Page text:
Applying the Tool : The six steps of social auditing are as follows:
(1) Preparatory activities.
(2) Defining audit boundaries and identifring stakeholders.
(3) Social accounting and book keeping.
(4) Preparing and using social accounts.
(5) Social auditing and dissemination.
(6) Feedback and institutionalization of social audit.
The first two steps are critical when a department decides to incorporate social accounting, social bookkeeping and social auditing. The department needs to look at its vision, goals, current practices and activities to identify those that are friendly to social auditing purposes. Small work groups (say, seven persons) are to be formed which would spend about two days each to list down the social vision, core values, social objectives and map all the stakeholders and their involvement. Ensure involvement of various functionaries with due representation to gender, while forming small groups. The small groups should have access to project documents, process documentation, department guidelines and policy notes.
The next activity would be to assign the task of matching the activities with the social objectives and identifying gaps. This again could be carried out by a small group drawn from the managerial cadre and execution/implementation groups at the field level. All this information would be then looked into; to develop a plan for social auditing, including who would be responsible in the department, monitoring and identifying the resources required. This responsibility again could be given to a small group of three individuals.
Stakeholder consultation, involving department functionaries and civil society, would be the forum for sharing the social audit plan. This consultation would clarify the issues important for social auditing, role of stakeholders, as well as commitments from them. The outcome of the consultation would be fed into the process of detailing out, the indicators to be monitored; which existing records are to be used; and how additional information would be collected. The next key step is to fix responsibilities for various activities. The activities include preparing formats for social account-keeping, compilation of data and reporting the same on a monthly basis (internal use). Managers of the department/programmes can use this information for monitoring as well as providing feedback for improving performance and overcoming bottlenecks.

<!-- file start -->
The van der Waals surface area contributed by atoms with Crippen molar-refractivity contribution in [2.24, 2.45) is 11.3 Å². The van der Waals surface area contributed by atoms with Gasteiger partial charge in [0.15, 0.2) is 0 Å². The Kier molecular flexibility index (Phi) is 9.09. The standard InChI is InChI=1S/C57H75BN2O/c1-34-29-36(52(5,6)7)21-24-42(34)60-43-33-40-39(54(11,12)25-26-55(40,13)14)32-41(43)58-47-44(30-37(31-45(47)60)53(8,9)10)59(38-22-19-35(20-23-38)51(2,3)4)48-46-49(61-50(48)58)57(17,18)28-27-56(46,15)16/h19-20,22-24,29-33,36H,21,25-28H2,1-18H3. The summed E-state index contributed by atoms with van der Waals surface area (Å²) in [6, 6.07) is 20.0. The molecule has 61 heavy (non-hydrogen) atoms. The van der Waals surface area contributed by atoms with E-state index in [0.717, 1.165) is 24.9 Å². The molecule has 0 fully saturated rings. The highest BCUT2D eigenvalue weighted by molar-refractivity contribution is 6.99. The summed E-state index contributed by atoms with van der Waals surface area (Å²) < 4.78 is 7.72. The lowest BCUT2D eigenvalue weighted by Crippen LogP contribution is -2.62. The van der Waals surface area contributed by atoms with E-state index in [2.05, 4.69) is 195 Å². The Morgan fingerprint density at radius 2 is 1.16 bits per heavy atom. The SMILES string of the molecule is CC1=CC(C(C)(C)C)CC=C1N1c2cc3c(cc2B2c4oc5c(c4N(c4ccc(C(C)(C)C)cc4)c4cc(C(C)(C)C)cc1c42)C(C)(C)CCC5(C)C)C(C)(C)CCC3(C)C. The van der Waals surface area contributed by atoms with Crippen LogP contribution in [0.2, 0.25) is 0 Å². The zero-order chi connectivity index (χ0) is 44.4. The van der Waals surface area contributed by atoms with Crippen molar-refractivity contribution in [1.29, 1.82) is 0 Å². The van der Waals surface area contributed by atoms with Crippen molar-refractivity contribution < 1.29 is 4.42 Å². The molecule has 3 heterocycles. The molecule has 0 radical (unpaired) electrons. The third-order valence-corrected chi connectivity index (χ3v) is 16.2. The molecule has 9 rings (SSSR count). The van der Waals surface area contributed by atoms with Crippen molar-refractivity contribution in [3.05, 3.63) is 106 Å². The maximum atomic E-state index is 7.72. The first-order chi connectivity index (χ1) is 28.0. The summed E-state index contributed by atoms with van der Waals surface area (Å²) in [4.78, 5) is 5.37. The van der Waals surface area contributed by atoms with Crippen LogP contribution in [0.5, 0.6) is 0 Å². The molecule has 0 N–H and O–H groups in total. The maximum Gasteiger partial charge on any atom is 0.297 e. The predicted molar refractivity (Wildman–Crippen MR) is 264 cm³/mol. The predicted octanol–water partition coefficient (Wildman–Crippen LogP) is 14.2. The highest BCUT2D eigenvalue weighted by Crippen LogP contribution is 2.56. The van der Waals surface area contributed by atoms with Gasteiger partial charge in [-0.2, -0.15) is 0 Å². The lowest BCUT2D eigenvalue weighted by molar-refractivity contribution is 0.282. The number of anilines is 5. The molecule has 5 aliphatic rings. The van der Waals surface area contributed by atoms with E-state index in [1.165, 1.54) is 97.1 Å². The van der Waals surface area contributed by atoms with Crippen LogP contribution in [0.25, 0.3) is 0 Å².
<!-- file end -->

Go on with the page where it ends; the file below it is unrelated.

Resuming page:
Ideally, social audit should be conducted regularly, and the method should be developed through a participatory relationship between the auditor and the organisations/departments. The following figure depicts the detailed steps followed in the social audit cycle.
In addition to using the Tool Kit exercises in the correct sequence, it is vital that the process should be participative and inclusive. The cycle starts with ‘deciding to do a Social Audit’ and at the end of each year planned targets and actual achievements are to be compared.
Q.7. What are the opportunities and challenges moving forward in relation to CSR? Do corporations have social responsibilities?
Ans. The opportunities and challenges moving forward in relation to CSR as as follows: